~non emergency ~ Hen unusually calm post fox attack?


Master of the 'never give up' attitude
Jan 19, 2018
My Coop
My Coop
I have a 2yr old Australorp hen who was attacked yesterday by a fox along with two other hens.
Before the attack she was one of my flightiest hens. She was also being broken for broodiness.
She is fine, physically. Only lost a handfull of feathers and has a very superficial skin tear.
However, ever since immediately after the attack she has been very, very calm. I walked up to her and picked her up, never happens. I can turn her on her side, normally she would flog me. She walks up to me. She usually runs from me.

Is she okay? Is she in shock? She's no longer broody.
She is separated to recover for a few days.

My other hen has a shallow bite mark on her back which is being treated. She acts as if nothing happened. The third hen is MIA, presumed dead.



Premium Feather Member
11 Years
Apr 3, 2011
southern Ohio
She might still be in shock, or she could be insecure from the attack. Hopefully, she doesn’t have any internal injuries. Just make sure that she is drinking fluids and eating. Cooked egg is usually well accepted. I hope your third chicken shows up. It could be that she fly away or over a fence, and might still show up. I would look around more in case she is injured somewhere. And of course, look your other hens over for any hidden puncture wounds or cuts under wings. Vetericyn and plain Neosporin are good for wound care. Sorry that you lost one. The fox will come back, so secure the coop and run.


Master of the 'never give up' attitude
Jan 19, 2018
My Coop
My Coop
As @Eggcessive has said she is very likely in shock. I'd keep her in a quiet somewhat warm place and hope that she has no internal injuries. Only time will tell.
How likely is it that she has internal injuries if the fox had her for about 40 seconds give or take?
My dad saw the rox run and grab her and charged tbe fox. He was far enough away that it took him at least 20 seconds to get there.
The other hen was battling with the juvenile fox for over double that time. She was on the opposite side of my property and I could only run so fast.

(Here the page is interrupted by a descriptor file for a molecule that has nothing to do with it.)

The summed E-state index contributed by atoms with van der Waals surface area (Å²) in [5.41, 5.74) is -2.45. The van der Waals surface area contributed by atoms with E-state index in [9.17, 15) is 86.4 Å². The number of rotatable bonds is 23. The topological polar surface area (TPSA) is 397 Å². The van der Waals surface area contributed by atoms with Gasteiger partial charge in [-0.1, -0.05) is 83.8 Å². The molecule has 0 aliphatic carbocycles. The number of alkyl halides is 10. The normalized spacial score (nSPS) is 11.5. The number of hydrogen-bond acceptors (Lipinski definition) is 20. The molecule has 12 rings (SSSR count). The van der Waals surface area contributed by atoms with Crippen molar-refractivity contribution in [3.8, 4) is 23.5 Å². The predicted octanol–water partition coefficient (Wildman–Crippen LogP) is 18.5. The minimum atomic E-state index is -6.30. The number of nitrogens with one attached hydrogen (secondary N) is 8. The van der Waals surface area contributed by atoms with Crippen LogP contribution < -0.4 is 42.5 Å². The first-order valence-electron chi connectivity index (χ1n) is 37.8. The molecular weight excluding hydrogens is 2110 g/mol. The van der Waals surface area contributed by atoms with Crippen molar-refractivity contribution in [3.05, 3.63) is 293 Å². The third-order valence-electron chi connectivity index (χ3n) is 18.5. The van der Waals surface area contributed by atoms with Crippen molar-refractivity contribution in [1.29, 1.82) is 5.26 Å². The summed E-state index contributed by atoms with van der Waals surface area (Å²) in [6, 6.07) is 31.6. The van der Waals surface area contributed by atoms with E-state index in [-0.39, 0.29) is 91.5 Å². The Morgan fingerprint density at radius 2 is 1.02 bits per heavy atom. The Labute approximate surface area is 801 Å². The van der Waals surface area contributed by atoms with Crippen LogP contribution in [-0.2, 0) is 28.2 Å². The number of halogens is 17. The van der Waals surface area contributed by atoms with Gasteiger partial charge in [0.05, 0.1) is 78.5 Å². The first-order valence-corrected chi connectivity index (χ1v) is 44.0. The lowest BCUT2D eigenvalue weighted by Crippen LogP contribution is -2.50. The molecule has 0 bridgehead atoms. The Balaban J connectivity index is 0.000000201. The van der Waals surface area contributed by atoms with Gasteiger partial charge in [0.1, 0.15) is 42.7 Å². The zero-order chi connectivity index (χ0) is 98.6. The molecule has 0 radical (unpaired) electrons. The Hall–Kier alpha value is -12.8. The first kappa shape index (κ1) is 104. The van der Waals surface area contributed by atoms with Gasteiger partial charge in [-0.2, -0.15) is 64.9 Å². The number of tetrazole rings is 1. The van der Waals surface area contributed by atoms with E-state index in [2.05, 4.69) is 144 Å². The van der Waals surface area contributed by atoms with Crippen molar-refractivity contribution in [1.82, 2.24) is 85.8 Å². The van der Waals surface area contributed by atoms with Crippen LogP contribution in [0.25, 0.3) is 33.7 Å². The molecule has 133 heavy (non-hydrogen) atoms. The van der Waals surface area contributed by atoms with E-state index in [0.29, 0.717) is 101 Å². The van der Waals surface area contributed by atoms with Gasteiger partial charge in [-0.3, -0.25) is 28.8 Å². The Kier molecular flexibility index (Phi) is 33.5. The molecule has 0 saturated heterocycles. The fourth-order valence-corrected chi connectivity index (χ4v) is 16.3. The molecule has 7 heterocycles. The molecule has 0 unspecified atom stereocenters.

She did not drink today but she ate pellets. I will bring her mash now to get liquids in her. She is in the dark, heated barn.

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~ Dreaming Of Springtime ~
Aug 18, 2017
Caliente Nevada
Poor baby. It’s a terrifying event to have a near miss. Can you imagine? She’s confused, in shock. I don’t know if you handle your chickens or not. Mine are cuddle girls. I’d have to be giving lots of love for sure.
My LH suffered a terrible wound. She was very needy.
I’m so thankful yours wasn’t injured. Best wishes
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12 Years
Dec 1, 2007
Puna, Big Island, HI
Knowing what you've told of her normal demeanor, I'd say that bird is in shock. I've treated birds post-attack with and without injuries. Some of them (injured or not) are mentally fine after they calm out of the initial terror, act like nothing happened and go about their business as usual. Some (injured or not) go into shock and become varying degrees of unresponsive when you approach or interact with them. The length of time this lasts depends on the individual bird. They can also become depressed, especially if their buddy dies in the attack.

Even if she's outwardly totally unresponsive I suggest calmly speaking to her in an encouraging tone whenever you can. She likely hears you but is too overwhelmed to respond at all. Some gentle external stimuli can help to guide her "back" to here and now.

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